It is not just that it took a long time to write – it took a long time to live!
* * * * * *
If I were a bookseller, or a librarian, I would classify all autobiographies under fiction. The writer of autobiography employs the same techniques of assembling a narrative as does the writer of fiction. The small differences are similar to the differences between history books and the best historical fiction, the latter having a factual background but made accessible by creating a strong narrative around a central character.
I have written a memoir of some two hundred and eighty pages which is essentially autobiographical and covers roughly a decade from 1963 to 1974.
An autobiography needs to be the story of a life which is sufficiently different so that it does not merely put before the reader things that they know already. My career path, if it even deserves that name, was an unusual one. To list in chronological order it went: solicitor’s articled clerk, Latin master (in an English prep school), pantryboy (in an Irish big house), footman, butler, assistant steward (on an Irish-owned yacht), caretaker and tour guide (at Castletown House), laboratory assistant, wine waiter, knotter and nipple greaser (and ITGWU shop steward), commercial dairy farmer, hostel keeper, organic farm inspector, wheelchair van driver, and finally, hopefully, writer.
Some of the shallowest of autobiographies are ghost written.
One of my favourite writers is Dan Breen, the Tipperary IRA man. He writes a good story, because he writes without frills, he has a very adventurous life, and his story moves on at a cracking pace from episode to episode. His title is not the most modest – My Fight for Irish Freedom – but he earns the right to boast. There is a rumour that his book is partly ghost-written. I hope that this is not true.
However short and dramatic your life, you are going to have to shape it into a narrative. The concept of “sticking to the facts” is completely illusory. If anyone sat down to write out the facts of a decade of their life – even if it could be done – it would take 10 years to read it. A rigorous task of selection is required. Forget the facts and tell the truth!
In my days as an organic farmer and hostel keeper, we were featured in a brief slot on the RTÉ magazine programme, Nationwide. The programme presenter and film crew came down to us one sunny morning, and filmed us for a total of five hours, well into the middle of the afternoon. This five hours of filming was taken back to Dublin, edited down, and appeared as an eight-minute item on the programme. Every minute of the filming was “true” in the sense that the camera does not lie – nevertheless it would be open to an unscrupulous editor to select anything they wished from the mass of material in the can and to shape it to any agenda of their own.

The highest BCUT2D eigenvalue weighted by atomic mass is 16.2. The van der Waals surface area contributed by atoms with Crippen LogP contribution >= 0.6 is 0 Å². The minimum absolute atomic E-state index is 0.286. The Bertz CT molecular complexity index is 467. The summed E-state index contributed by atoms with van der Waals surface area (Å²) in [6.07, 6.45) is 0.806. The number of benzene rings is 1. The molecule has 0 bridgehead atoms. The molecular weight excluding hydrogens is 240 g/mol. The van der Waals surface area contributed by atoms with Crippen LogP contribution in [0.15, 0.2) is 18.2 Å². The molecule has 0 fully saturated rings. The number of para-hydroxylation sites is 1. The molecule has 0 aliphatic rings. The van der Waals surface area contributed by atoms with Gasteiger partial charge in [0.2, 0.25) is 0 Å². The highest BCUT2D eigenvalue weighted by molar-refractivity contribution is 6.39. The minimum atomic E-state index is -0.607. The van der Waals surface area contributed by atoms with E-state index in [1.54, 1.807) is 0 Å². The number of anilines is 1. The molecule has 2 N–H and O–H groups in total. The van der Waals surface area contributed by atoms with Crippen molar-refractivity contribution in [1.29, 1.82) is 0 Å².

For many years (from 1966 to 1991) I was a contributor to the letters page of a national newspaper – the secret of which is to send your contribution on a postcard. Every letters page editor is constrained by space. His or her allotted column inches almost always need a short (and preferably witty) contribution to complete the jigsaw. If you cannot do that, it is almost better to send in a short article than a long letter.
Likewise the power of the blurb is a power of intense selection. (I do not like or trust blurbs!) Nearly 300 pages summed up in half a dozen sentences? No. Extracts from the text are preferable.
Long before an individual conceives the ambition to write autobiographically, the mind is of its nature, already selective. Do I remember the 4,000-odd breakfasts that I had over the 11 years covered by my book – individually ? I do not. I compress and distil them and am able to tell you what I usually have for breakfast.
Let me tell you what I believe – because it is fairly extreme: I believe that the narrative function of the mind is ancient, animal and instinctive. We deal with the events of the day as best we can, spontaneously and as they arise. In the course of the 24-hour cycle, we sleep. In sleep the mind is not inactive. Like a bank that closed at four o’clock in the afternoon, or a restaurant that closes at midnight, there is a lot of clearing up and sorting out going on behind closed doors.
We are composed largely of our memories, of things that we have learned, of characteristics shaped by our families, our education, our experiences, our victories, our loves, our losses.
We die every night. When we return to consciousness we are newborn. The memories that form us have been processed and revised and refined from the raw experiences that assaulted us during waking hours. This is essential. Dreaming is a natural and necessary mental process, an attempt to form experiences into a coherent narrative of who we are. A person deprived of sleep or the opportunity to dream, quite quickly goes mad.
Autobiography is this natural function carried into waking life.
Autobiography, I have found, is revelatory and, conducted as a thorough and honest examination of memories, therapeutic. A person that you had believed of importance in your life is disposed of in a few sentences. Then you find yourself typing paragraphs, with tears streaming down your face, about someone you thought of little relevance to your personal story, until now.
Autobiography is a creative act. A necessary fiction.
The Last Footman by Gillies Macbain is published by Lilliput Press